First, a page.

In Europe, only two countries, Malta and Cyprus, impose uniforms in their schools, with very diverse objectives. Contrary to popular belief, it is not compulsory in the United Kingdom, often cited as an example, even if, in fact, 90% of establishments require it. And in British schools, it is possible to come to class wearing a veil, a cross or a yarmulke. The model of our neighbors across the Channel therefore does not say much about the usefulness of the measure if we apply it to safeguard secularism – a notion of which France also has a very specific conception, which complicates the international comparisons.
A tradition in Asia and Africa
Despite the lack of information on this subject, wearing a uniform is however common in other parts of the world, in Asia (Japan, South and North Korea, China, etc.), in the former British colonies ( Hong Kong, India, etc.), in Africa and Latin America. But the proportion of students who wear it still varies greatly from one country to another and the rules differ: total imposition (as in Russia), partial (regional, only in public or private), or simple tradition still well anchored. But, again, it is difficult to extrapolate its usefulness in the French context.
If an effect exists, it is not visible through the scientific lens: “Some countries believe that school uniform supports the development of an overall school philosophy and that it helps with discipline and motivation. Some also believe that a uniform promotes social equity. However, there is little strong evidence that the introduction of a school uniform can as such improve student achievement, behavior or attendance,” notes the EEF . “Not sure that this is a miracle solution,” admitted Gabriel Attal himself.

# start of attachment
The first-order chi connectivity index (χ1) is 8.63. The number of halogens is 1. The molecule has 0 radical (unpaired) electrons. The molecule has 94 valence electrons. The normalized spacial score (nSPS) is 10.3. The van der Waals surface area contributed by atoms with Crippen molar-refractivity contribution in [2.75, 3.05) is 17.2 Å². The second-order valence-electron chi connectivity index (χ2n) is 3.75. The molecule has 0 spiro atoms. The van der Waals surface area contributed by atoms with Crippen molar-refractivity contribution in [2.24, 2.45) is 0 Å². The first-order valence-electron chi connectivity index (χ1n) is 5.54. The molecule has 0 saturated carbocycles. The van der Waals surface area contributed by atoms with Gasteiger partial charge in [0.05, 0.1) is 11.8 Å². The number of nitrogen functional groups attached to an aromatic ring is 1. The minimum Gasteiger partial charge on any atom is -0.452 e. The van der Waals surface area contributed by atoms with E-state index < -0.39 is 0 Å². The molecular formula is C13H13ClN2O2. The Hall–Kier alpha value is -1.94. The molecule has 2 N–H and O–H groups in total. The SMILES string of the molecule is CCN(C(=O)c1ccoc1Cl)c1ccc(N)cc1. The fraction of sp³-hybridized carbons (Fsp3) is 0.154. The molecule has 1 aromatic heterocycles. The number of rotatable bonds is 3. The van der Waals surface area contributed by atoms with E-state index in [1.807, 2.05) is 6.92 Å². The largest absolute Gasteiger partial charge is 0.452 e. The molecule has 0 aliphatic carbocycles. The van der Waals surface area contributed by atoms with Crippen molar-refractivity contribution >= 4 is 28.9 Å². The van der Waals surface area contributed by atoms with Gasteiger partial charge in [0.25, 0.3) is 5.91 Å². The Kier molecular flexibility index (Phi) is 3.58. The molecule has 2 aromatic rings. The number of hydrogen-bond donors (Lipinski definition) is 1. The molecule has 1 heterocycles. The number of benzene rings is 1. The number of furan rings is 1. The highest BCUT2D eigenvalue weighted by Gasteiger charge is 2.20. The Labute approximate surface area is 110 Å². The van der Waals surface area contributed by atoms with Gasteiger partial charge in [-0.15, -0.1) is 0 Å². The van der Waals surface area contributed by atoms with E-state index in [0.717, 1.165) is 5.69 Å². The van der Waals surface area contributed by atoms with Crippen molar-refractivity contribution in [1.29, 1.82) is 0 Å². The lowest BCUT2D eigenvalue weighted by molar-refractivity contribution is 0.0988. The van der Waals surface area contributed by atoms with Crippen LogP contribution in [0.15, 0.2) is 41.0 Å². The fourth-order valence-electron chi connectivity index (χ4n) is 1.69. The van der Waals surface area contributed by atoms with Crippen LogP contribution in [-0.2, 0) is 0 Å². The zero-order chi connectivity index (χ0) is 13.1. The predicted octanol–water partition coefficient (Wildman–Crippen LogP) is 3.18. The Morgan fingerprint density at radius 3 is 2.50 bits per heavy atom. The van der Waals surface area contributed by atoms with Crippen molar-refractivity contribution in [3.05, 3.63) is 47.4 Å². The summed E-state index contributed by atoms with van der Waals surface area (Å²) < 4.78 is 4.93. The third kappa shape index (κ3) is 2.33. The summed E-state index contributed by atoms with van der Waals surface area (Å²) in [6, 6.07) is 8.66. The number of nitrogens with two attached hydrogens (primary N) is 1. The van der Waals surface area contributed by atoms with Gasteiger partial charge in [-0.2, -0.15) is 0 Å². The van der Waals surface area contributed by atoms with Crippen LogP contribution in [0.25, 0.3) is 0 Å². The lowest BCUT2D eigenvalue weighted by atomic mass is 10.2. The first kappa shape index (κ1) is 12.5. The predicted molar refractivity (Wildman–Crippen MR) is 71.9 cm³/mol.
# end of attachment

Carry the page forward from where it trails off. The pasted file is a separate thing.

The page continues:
To inform the choices available to National Education, the ministry has a scientific council, of which Franck Ramus is a member. According to the researcher, the body was not contacted on this question. Nor on the broader theme of tools likely to improve living together or student behavior. However, scientific consensus exists. After reviewing 89 educational psychology articles, theEEF has published a series of recommendations for teachers. For example, “reinforce positive behaviors” rather than focusing on sanctions, or “teach the techniques to learn”, and not just what there is to learn.
The think tank defends in particular better training of teachers in educational psychology and classroom management, and the development of means of applying the various techniques recognized as operational. A solution which has not emerged in the French public debate until now, to the great regret of Franck Ramus, who trains teachers in these techniques, in partnership with the Ecole Normale Supérieure-PSL and the Canopé network. “The first question before launching something should always be: is there research, does it work?” believes the researcher.